DOST to meet Russian vaccine maker on possible PH participation in clinical trials
MANILA, Philippines — The Department of Science and Technology (DOST) will meet with Gamaleya Institute, the manufacturer of Russia’s coronavirus disease (COVID-19) vaccine, to discuss the possible participation of the Philippines in the vaccine’s clinical trials.
In a media forum, Health Undersecretary Maria Rosario Vergeire bared that the DOST, which leads the government’s COVID-19 vaccine panel, will meet with Gamaleya on Wednesday to discuss the country’s possible role in Phase 3 of the vaccine’s clinical trials.
“Ang pag-uusapan ngayon [What they will discuss] with the Department of Science and Technology is how we can possibly have the clinical trials here also in the Philippines,” Vergeire told reporters.
Russia’s vaccine was scheduled to start Phase 3 of its clinical trial this month. This is the stage where thousands of patients have to be vaccinated to test its safety and efficacy.
Russian President Vladimir Putin earlier announced Moscow has approved and registered a vaccine for COVID-19, which has now infected more than 20 million people and killed more than 738,000 globally.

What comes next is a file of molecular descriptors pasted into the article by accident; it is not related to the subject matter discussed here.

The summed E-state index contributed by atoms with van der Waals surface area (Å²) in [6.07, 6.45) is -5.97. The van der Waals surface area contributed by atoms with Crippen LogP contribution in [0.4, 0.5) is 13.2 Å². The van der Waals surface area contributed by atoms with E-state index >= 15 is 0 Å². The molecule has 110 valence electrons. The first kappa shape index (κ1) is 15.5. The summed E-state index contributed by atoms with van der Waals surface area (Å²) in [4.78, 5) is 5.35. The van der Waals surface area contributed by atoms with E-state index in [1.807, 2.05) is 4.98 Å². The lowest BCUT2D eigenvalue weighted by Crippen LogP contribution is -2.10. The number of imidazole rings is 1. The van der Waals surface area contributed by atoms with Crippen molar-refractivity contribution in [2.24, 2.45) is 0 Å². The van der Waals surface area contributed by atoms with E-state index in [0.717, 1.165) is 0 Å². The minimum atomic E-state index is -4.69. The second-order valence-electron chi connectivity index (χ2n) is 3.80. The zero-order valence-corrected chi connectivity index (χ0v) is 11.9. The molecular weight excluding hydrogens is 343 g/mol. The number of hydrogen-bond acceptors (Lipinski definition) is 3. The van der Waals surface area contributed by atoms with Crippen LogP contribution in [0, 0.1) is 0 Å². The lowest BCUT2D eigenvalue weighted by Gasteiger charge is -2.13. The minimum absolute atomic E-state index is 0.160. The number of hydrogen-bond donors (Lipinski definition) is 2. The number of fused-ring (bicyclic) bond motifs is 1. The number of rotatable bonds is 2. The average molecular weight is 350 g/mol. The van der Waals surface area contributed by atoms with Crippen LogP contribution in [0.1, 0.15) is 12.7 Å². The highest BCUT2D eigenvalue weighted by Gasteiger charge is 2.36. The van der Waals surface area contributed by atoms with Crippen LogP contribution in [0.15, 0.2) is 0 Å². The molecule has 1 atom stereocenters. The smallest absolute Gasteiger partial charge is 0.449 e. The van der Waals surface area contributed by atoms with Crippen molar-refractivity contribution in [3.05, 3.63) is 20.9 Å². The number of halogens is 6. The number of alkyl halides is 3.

While some, including President Rodrigo Duterte, is upbeat about the development, some questions the vaccine’s safety and efficacy due to Russia’s lack of transparency over the supposed scientific breakthrough.
Nonetheless, the Department of Health (DOH) has assured that the Russian vaccine will undergo regulatory process once it reaches the Philippines.
“We can ensure the public na atin itong padadaanin sa mga procedures natin here sa Pilipinas even though dumaan na ‘yan sa regulatory procudures sa Russia…It’s different when it arrives here in the country,” Vergeire said.
The DOH official, however, clarified that clinical trials of different COVID-19 vaccines are different from the mass inoculation the government will implement once a specific vaccine has been approved for public use.
“Kailangan nating madifferentiate itong pumapasok na trials ngayon, [The clinical trials we have now,] these would be done to thousands of our citizens, but this is still not the exact allocation when you have the approved vaccine,” she explained.
The Philippines is also set to commence a nine-month clinical trial of the Japanese-made drug Avigan.
Four hospitals have already been identified as sites for the Avigan trials, namely, the Philippine General Hospital, Dr. Jose N. Rodriguez, Sta. Ana Hospital, and Quirino Memorial and Medical Center.
Aside from this, the Philippines is also part of the World Health Organization’s Solidarity Trial.
As of Tuesday, there are 139,538 confirmed COVID-19 cases nationwide, including 68,432 recoveries and 2,312 deaths.
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